Home > Media > News Releases

Bookmark and Share Email Print

Posted 6/22/2015

Release no. 15-008


Contact
Jim Pogue
901-544-4109
james.t.pogue@usace.army.mil

MEMPHIS, Tenn., June 22, 2015 – The Memphis District, U.S. Army Corps of Engineers (USACE) initiated Phase II floodfighting this morning due to continuing high river stages on the Upper Mississippi River. The area of current or possible flooding is located in the northern portion of the Memphis District in the Charleston (Missouri) and Cairo (Illinois) Sectors. The lands likely to be affected by the forecasted high water are located in and around the communities of Cape Girardeau, Scott City, Chaffee and Commerce, Mo. Floodfight personnel will also be active in the community of Cairo, Ill., due to the high water on the Mississippi River. The Ohio River is currently below floodfight activation stages but is above flood stage. 

 Eight USACE employees are now in the field conducting patrols each day from 6 a.m. until 6:30 p.m. They are checking the condition of levees, and looking for problems like water seepage under levees. Three additional employees have also been designated to assist at the USACE Emergency Operations Center at the District Headquarters office in Memphis.

During a Phase II activation, USACE personnel begin more intensive monitoring of flood risk reduction works. They also make technical and materiel assistance available to local communities and flood control organizations to aid them in their floodfighting efforts.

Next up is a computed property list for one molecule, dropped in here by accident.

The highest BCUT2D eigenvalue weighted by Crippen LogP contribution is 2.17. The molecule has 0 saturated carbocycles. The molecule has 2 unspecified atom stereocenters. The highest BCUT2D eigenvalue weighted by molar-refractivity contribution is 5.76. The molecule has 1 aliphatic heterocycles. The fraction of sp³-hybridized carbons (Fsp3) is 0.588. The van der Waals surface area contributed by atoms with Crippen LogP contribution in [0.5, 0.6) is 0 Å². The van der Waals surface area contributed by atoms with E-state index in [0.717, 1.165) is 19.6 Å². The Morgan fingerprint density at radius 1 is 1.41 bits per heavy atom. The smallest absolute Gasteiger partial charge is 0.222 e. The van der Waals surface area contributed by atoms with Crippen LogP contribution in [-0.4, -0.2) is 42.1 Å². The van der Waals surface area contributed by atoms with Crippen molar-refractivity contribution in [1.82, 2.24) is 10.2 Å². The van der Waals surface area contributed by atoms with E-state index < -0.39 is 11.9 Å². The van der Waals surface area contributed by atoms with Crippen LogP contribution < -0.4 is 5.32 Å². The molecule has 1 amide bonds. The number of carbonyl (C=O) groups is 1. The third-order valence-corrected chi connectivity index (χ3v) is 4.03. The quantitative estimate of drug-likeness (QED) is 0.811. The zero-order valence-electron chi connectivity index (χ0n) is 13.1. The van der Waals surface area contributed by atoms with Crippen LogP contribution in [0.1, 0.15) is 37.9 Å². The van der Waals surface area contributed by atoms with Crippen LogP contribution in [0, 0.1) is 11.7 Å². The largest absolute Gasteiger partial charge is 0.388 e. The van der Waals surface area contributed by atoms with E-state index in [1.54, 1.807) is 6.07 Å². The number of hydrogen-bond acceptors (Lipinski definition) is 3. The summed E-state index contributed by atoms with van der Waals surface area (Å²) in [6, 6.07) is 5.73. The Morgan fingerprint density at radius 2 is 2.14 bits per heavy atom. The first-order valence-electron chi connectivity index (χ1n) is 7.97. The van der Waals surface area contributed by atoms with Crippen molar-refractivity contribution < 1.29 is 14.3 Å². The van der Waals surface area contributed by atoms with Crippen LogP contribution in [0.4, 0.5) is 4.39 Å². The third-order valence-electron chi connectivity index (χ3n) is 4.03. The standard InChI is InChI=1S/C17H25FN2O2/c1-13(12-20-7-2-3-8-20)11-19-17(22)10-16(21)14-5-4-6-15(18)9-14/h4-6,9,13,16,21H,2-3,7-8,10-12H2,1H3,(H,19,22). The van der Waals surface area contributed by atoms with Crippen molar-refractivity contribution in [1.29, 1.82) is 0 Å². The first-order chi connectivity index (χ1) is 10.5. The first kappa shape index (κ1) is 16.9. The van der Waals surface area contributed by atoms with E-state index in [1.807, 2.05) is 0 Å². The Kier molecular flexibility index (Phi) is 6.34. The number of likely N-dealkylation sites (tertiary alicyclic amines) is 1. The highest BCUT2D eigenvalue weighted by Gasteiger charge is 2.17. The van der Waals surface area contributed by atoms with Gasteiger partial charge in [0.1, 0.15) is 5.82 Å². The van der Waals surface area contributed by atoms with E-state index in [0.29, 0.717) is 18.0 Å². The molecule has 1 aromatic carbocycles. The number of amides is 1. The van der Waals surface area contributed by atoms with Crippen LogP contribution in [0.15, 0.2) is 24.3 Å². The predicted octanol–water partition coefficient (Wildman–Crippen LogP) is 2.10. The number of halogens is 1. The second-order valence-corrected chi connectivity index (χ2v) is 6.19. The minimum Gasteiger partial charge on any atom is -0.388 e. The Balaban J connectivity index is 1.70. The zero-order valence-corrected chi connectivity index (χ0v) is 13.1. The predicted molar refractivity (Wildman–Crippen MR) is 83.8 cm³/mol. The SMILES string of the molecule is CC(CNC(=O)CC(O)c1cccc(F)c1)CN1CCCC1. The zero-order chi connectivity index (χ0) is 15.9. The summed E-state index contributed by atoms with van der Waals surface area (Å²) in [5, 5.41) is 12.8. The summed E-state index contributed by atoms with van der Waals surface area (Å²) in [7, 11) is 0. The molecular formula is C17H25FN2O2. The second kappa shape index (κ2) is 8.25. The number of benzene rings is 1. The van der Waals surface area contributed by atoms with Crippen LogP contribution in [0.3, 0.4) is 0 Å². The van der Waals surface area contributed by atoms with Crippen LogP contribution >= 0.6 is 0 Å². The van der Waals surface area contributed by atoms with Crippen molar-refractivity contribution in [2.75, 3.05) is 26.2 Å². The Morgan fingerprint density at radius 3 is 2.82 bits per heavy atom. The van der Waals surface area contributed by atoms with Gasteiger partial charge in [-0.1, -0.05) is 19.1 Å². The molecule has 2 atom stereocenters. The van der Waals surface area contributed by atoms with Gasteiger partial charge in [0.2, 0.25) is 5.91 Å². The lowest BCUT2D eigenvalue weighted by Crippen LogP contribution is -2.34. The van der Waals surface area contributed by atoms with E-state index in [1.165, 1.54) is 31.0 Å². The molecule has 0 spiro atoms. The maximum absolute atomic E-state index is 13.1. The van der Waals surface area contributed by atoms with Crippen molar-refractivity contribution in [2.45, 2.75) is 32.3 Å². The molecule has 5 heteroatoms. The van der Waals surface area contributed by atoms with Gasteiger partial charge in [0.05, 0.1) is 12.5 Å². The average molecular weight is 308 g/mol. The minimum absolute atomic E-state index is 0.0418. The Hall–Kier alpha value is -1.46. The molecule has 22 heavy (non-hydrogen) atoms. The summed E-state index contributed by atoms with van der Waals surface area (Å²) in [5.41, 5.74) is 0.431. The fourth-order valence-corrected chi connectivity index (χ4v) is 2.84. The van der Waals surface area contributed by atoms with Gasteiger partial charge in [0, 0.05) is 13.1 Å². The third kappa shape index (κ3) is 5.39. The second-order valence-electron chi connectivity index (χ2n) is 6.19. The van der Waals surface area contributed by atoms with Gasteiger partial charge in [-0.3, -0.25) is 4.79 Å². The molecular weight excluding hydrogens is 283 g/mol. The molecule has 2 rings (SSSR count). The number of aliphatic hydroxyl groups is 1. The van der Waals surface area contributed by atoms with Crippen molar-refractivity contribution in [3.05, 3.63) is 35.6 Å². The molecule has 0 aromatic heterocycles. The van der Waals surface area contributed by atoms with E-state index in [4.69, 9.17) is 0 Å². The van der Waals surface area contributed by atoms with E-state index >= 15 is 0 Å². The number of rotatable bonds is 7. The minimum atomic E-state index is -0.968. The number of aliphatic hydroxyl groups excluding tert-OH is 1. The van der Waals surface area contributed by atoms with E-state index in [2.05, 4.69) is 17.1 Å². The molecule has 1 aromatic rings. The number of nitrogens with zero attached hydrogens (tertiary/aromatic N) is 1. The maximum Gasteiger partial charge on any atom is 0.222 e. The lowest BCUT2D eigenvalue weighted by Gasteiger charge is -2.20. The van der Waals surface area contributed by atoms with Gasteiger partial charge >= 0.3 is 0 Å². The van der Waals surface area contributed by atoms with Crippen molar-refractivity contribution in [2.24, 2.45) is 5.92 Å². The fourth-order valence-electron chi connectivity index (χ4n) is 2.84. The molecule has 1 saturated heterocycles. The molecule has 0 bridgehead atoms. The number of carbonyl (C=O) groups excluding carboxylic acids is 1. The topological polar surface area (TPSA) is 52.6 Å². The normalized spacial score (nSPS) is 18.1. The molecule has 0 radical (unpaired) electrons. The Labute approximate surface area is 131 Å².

Since the flood of 2011, USACE has done a significant amount of work to construct new or make improvements to existing flood risk reduction measures in the affected area. These include the construction of slurry trenches and relief wells along some levees in and near Cape Girardeau, Mo., and Cairo, Ill. 

 Slurry trenches are constructed where seepage of water under a levee has been a problem. The trench is dug to a significant depth and filled with an impervious clay material that blocks the flow of water under the levee. Relief wells are installed in areas also prone to underseepage. During high water events like this, they allow the water to flow under the levee in a controlled and non-destructive manner and to the surface. Using ditches and pumping stations the water can be moved back into the river in a safe manner.
This period of high water will give engineers an opportunity to assess the effectiveness of these new flood risk reduction measures.
The USACE Division headquarters in Vicksburg, Miss, coordinates all floodfight activities in the Mississippi Valley. The USACE Emergency Operations Center in Memphis directs all floodfight activities in its area of responsibility in conjunction with the affected states, levee districts and other local interest groups.

The Federal flood protection works in the Mississippi Valley protect many thousands of homes, millions of lives and vast tracts of fertile cropland. The Memphis District’s flood risk reduction system has prevented more than $4.3 billion in flood damages and protected more than five million acres of cropland in the last decade alone.  
                                                                                        -30-